The powerhouse Amgen, which disclosed in December its plan to acquire Immunex Corp. for $16 billion in stock and cash, holds a strong hand with the white blood cell stimulator Neupogen and Neulasta (pegfilgrastim), the second generation of Neupogen, by themselves. The firm reported $1.3 billion in worldwide sales of Neupogen last year, which is a 10 percent increase over sales in 2000 - although Amgen didn't break down the sales by country - and analysts are expecting Neulasta sales to reach $2 billion in the U.S. by 2005.

Immunex, like Roche, found itself having to divest as a result of merging, and sold Leukine (sargramostim) to Schering AG for $380 million in cash. Leukine is not quite identical to Neupogen, but close enough. And the indications are the same: Both drugs are used to fight infection and boost white blood cells in chemotherapy patients.

With overall Nasdaq stress clouding the picture, interest in the Amgen/TKT fight is high. TKT and German partner Aventis Pharma AG are facing off in the U.S. and abroad with Amgen and its Japanese affiliate, Kirin-Amgen.

Last year, the U.S. District Court for the District of Massachusetts ruled that Dynepo infringed Amgen patent claims, and the High Court of Justice in the UK ruled that Dynepo infringed one claim of a patent asserted by Kirin-Amgen. Decisions on the appeals are expected by 2003.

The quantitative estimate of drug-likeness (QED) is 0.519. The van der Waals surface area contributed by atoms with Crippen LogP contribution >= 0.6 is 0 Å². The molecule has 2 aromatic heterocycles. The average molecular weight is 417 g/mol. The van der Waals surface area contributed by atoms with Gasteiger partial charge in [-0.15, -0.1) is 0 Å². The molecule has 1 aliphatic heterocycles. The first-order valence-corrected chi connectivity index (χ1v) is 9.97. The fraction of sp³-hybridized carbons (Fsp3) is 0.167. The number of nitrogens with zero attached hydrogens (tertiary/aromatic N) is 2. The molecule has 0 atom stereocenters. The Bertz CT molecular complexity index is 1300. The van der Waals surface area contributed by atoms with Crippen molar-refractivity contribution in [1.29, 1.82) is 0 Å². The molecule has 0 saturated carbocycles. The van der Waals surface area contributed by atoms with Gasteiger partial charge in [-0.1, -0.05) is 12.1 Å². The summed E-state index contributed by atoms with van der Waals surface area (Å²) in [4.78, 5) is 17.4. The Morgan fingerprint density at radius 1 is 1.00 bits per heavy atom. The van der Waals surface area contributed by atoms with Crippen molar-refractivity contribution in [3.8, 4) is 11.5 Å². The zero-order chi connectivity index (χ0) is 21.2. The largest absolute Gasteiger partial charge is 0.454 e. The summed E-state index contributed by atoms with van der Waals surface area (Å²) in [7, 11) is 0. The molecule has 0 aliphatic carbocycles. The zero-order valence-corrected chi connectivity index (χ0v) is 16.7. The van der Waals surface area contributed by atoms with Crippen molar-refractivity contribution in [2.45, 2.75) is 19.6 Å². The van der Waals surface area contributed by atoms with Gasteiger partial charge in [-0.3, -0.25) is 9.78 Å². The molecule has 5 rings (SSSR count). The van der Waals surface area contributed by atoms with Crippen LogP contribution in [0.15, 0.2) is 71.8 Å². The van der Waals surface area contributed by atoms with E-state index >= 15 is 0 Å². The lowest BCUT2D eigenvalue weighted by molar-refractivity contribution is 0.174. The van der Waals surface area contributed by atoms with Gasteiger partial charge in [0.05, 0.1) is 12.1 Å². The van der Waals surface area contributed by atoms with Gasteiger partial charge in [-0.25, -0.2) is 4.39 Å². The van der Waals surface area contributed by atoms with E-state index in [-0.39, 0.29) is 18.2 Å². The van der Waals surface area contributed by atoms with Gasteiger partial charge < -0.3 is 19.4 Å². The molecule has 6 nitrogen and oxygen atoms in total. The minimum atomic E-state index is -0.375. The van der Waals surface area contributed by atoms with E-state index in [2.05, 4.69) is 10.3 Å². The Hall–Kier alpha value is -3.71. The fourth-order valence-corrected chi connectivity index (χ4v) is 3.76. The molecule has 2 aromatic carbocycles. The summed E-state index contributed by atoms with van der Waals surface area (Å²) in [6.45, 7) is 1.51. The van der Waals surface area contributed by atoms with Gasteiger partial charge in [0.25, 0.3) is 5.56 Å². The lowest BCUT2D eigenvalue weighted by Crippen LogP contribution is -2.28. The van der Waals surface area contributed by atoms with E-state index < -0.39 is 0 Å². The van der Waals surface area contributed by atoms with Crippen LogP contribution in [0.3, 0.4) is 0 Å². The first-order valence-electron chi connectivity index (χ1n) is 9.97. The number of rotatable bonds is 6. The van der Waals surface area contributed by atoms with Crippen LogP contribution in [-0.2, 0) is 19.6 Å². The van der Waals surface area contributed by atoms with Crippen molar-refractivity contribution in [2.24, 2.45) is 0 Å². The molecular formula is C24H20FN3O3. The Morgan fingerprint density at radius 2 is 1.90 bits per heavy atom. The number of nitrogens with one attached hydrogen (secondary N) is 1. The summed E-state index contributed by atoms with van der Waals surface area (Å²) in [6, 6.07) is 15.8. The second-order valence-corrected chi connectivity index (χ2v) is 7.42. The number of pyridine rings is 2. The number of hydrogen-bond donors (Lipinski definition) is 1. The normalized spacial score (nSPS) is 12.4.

Analysts closely watched the U.S. appeal hearing for clues as to how the three-judge panel might finally rule in the coming months. Much of the court arguing has been over differences in glycosylation, which affects how well the drug works, Wang said.

What's glycosylation? It's the process of adding glycosyl groups to a protein to form a glycoprotein. What's glycosyl? It's a univalent radical derived from a cyclic form of glucose by removal of the hemiacetal hydroxyl group.

The case gets even more complicated from here.

Investors, naturally, are most interested in one thing: the likely winner. In fact, knowing who might come out ahead - or at least not in the back of the pack - in a seriously slumped market has been of particular concern lately in all parts of the sector.

Wang picks not only Amgen as a long-term winner, but several others she believes are good bets in a bleak market. For Amgen, trading at around $50 late last week, Wang has a 12-month price target of $80.